Contents: By Damage and Image
(In progress)
Contents: Alphabetical
alder flea beetle
aphid management
apple and thorn skeletonizer
apple ermine moth
ash whitefly new
azalea bark scale
azalea lace bug
azalea sawfly new
bark lice
Barypeithes root weevil updated
Beneficial nematodes
biocontrol of root weevils
birch aphid updated
black bean aphid new
black cherry aphids new
black stem borer
bluegum psyllid
branch and twig borer
brown marmorated stink bug

bronze birch borer
boxwood leafminer
boxwood psyllid updated
bulb flies
cabbage whitefly new
carpet beetle (images)
Calligraph californica

Ceanothus stem gall moth
cereal leaf beetle
cherry ermine moth
chilli thrips
cinnabar moth
clay colored weevil
cottony camellia scale
cypress tip moth
dogwood sawfly
Douglas fir sawfly
Douglas fir twig weevil
dustywings new
elm leafminer
European pine shoot moth
European wool carder bee
emerald ash borer
Fall webworm
flatheaded cedar borer
ground beetle gallery new
hollyhock weevil
honeylocust plant bug
honeylocust pod gall midge
Heliothis phloxiphaga
holly bud moth
huckleberry root aphids
ground mealybug
Japanese beetle new
lacewings new
lady beetle gallery updated
leaf weevil
light brown apple moth
maple aphids updated
maple tip moth
maple midge
March flies updated
mountain ash sawfly
Narcissus bulb fly updated
Natural enemies gallery new
spruce twig aphid
oak ambrosia beetle
oak slug
oak twig gall wasp new
obscure root weevil
Pacific flatheaded borer
peach tree borer
peach twig borer
pear blight beetle updated
pear psylla
pear leaf-curling midge
pear sawfly
pine needle scale
pine and cone spittlebug new
poplar and willow borer
Psyllopsis fraxinicola updated
rose curculio weevil
rose midge
rove beetle gallery new
sequoia pitch moth
soldier beetle galleryn new
snakefly gallery new
speckled green fruitworm
meadow spittlebug updated
tent caterpillars
viburnum leaf beetle
violet gall midge
western poplar clearwing
western spotted cucumber beetle
white pine weevil updated
woolly ash aphid
woolly beech aphid updated

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Psyllopsis fraxinicola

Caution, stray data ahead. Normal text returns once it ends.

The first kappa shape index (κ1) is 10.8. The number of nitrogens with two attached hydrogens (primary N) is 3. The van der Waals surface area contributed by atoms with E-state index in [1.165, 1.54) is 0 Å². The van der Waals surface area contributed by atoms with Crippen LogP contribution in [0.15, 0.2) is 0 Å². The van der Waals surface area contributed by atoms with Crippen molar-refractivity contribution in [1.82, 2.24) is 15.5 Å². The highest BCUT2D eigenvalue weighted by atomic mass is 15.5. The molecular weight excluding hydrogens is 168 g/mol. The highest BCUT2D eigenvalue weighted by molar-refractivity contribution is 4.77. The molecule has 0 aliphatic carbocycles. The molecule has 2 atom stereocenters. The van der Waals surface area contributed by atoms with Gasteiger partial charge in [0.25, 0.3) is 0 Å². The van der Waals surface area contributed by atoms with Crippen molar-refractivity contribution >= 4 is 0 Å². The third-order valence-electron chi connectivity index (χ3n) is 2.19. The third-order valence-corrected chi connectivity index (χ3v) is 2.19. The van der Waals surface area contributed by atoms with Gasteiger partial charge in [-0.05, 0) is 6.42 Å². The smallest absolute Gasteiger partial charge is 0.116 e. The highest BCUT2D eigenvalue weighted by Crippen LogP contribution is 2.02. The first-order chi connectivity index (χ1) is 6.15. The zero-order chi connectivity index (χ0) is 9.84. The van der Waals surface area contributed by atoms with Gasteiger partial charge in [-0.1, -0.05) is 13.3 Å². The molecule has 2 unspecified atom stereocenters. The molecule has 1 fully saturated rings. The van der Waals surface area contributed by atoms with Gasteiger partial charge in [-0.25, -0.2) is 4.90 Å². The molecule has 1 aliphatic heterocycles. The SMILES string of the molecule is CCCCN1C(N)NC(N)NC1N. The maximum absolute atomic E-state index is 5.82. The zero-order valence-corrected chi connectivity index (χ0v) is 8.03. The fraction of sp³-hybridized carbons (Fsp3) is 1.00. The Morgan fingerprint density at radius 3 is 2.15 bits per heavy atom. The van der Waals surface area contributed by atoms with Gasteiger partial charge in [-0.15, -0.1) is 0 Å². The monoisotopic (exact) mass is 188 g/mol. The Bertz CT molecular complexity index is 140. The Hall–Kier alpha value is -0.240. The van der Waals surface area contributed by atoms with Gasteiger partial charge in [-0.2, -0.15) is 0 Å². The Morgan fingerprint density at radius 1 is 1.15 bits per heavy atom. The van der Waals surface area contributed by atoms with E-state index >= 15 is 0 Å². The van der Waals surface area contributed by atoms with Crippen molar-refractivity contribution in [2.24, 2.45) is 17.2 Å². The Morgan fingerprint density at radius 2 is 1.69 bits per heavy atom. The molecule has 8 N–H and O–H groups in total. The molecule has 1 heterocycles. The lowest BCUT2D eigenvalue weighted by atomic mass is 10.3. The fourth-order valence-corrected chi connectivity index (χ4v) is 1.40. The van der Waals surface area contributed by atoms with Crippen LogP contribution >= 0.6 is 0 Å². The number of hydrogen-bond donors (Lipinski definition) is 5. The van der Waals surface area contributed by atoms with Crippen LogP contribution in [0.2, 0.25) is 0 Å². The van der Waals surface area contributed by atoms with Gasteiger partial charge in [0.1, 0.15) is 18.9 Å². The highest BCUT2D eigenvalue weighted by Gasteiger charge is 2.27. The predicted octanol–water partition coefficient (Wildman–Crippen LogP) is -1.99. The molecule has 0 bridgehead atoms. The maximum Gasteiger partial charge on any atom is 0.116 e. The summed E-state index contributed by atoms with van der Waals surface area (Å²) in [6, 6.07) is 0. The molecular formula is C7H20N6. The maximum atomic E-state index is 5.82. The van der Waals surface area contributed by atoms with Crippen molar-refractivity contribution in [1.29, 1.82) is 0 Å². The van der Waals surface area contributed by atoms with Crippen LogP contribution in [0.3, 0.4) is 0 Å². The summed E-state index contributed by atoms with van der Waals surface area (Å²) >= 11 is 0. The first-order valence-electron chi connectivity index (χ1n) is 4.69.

There is a new pest of ash trees in Oregon, Psyllopsis fraxinicola. This psyllid is a recent introduction to Oregon. It was first identified in 2008 in Portland. It has since been confirmed from Salem, Sherwood, and Tigard but likely has a greater geographic distribution.

This species of psyllid is reported from the Palearctic region and more recently introduced into North and South America, Australia, and Servia. Host plants include several ash species (Faxinus excelsior, F. angustifolia).

There are two generations per year. Eggs are at the base of the terminal leaf buds, along leaf veins, and on bark. Hatch is likely to occur in late May or early June in Oregon. There are five instars of the nymphs. The first two instars are yellow with red eyes. The third and fourth instars are green. The last instar is green with pink eyes and reddish wing buds. There is not local data yet but adults can be found June through October in Britain.Overwintering eggs are laid near the beginning of August (Jerinic-Prodanovic et al., 2007).

Damage shows up as curling of young leaves. Heavy feeding may result in chlorosis, necrosis, and general decline in the affected tree.

There are reported natural enemies including Anthocoris nemoralis, a predatory bug. The author has noted lady beetle eggs laid near a colony of the psyllid as well. Encyrtid wasps are parasites of this species.

Online Resources:

Bristish Bugs: Psyllopsis fraxinicola

Jerinic-Prodanovic, D. et al. 2007. Psyllopsis fraxinicola Foerster (Homoptera: Psyllidae), a new ash tree pest in Serbia. Pesticidi i fitomedicina. v. 22(1) p. 51-57. [Serbian. Abstract in English]

Noyes, J. and P. Hanson. 1996. Encrytidae (Hymenoptera: Chaldidoidea) of Costa Rica: the genera and species associated with the jumping plant lice (Homoptera: Psylloidea). Bull. Nat. His. Mus. Lond. Ent 65(2):105-164

Original version: <8 June 2011)

Last revision <19 December 2016>

Author: R.L. Rosetta, Extension Nursery Integrated Pest Management, Department of Horticulture, Oregon State University/NWREC.

Damage from P. fraxinicola-note curled leaves due to psyllid feeding

Psyllopsis fraxinicola nymph
Psyllopsis fraxinicola nymph
P. fraxinicola nymphs feeding along the vein
Psyllopsis fraxinicola nymphs feeding along vein
P. fraxinicola nymphs with wax
Psyllopsis fraxinicola nymphs with wax

P. fraxinicola nymph with wax
Psyllopsis fraxinicola nymph with wax covering


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Robin Rosetta

Page last modified 12/19/16


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